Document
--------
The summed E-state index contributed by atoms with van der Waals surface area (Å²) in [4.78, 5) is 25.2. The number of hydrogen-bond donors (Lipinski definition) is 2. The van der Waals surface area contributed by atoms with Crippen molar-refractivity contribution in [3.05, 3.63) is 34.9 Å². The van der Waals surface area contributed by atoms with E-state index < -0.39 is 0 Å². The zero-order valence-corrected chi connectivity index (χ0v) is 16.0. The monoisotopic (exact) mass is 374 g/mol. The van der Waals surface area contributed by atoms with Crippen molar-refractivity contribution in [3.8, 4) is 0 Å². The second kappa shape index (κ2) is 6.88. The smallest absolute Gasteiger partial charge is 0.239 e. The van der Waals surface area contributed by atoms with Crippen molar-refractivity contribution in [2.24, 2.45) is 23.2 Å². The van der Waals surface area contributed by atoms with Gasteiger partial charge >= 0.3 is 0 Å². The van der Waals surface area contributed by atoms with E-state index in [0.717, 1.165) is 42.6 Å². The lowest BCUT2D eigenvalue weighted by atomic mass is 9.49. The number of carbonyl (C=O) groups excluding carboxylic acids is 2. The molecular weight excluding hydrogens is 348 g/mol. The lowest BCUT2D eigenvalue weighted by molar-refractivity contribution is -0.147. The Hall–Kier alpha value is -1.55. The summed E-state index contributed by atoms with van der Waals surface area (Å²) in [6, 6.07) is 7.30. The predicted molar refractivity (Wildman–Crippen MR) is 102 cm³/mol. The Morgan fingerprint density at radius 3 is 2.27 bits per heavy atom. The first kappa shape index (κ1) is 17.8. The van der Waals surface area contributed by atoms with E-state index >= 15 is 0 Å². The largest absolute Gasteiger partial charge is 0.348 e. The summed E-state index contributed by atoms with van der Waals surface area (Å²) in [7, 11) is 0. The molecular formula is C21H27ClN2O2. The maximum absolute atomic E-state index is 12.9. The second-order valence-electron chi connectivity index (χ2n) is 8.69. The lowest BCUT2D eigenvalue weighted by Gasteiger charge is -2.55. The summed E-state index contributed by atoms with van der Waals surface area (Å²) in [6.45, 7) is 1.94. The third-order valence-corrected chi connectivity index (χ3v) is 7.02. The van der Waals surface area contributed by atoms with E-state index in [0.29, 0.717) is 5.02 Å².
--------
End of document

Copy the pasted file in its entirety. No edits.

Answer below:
The summed E-state index contributed by atoms with van der Waals surface area (Å²) in [4.78, 5) is 25.2. The number of hydrogen-bond donors (Lipinski definition) is 2. The van der Waals surface area contributed by atoms with Crippen molar-refractivity contribution in [3.05, 3.63) is 34.9 Å². The van der Waals surface area contributed by atoms with E-state index < -0.39 is 0 Å². The zero-order valence-corrected chi connectivity index (χ0v) is 16.0. The monoisotopic (exact) mass is 374 g/mol. The van der Waals surface area contributed by atoms with Crippen molar-refractivity contribution in [3.8, 4) is 0 Å². The second kappa shape index (κ2) is 6.88. The smallest absolute Gasteiger partial charge is 0.239 e. The van der Waals surface area contributed by atoms with Crippen molar-refractivity contribution in [2.24, 2.45) is 23.2 Å². The van der Waals surface area contributed by atoms with Gasteiger partial charge >= 0.3 is 0 Å². The van der Waals surface area contributed by atoms with E-state index in [0.717, 1.165) is 42.6 Å². The lowest BCUT2D eigenvalue weighted by atomic mass is 9.49. The number of carbonyl (C=O) groups excluding carboxylic acids is 2. The molecular weight excluding hydrogens is 348 g/mol. The lowest BCUT2D eigenvalue weighted by molar-refractivity contribution is -0.147. The Hall–Kier alpha value is -1.55. The summed E-state index contributed by atoms with van der Waals surface area (Å²) in [6, 6.07) is 7.30. The predicted molar refractivity (Wildman–Crippen MR) is 102 cm³/mol. The Morgan fingerprint density at radius 3 is 2.27 bits per heavy atom. The first kappa shape index (κ1) is 17.8. The van der Waals surface area contributed by atoms with E-state index >= 15 is 0 Å². The largest absolute Gasteiger partial charge is 0.348 e. The summed E-state index contributed by atoms with van der Waals surface area (Å²) in [7, 11) is 0. The molecular formula is C21H27ClN2O2. The maximum absolute atomic E-state index is 12.9. The second-order valence-electron chi connectivity index (χ2n) is 8.69. The lowest BCUT2D eigenvalue weighted by Gasteiger charge is -2.55. The summed E-state index contributed by atoms with van der Waals surface area (Å²) in [6.45, 7) is 1.94. The third-order valence-corrected chi connectivity index (χ3v) is 7.02. The van der Waals surface area contributed by atoms with E-state index in [0.29, 0.717) is 5.02 Å².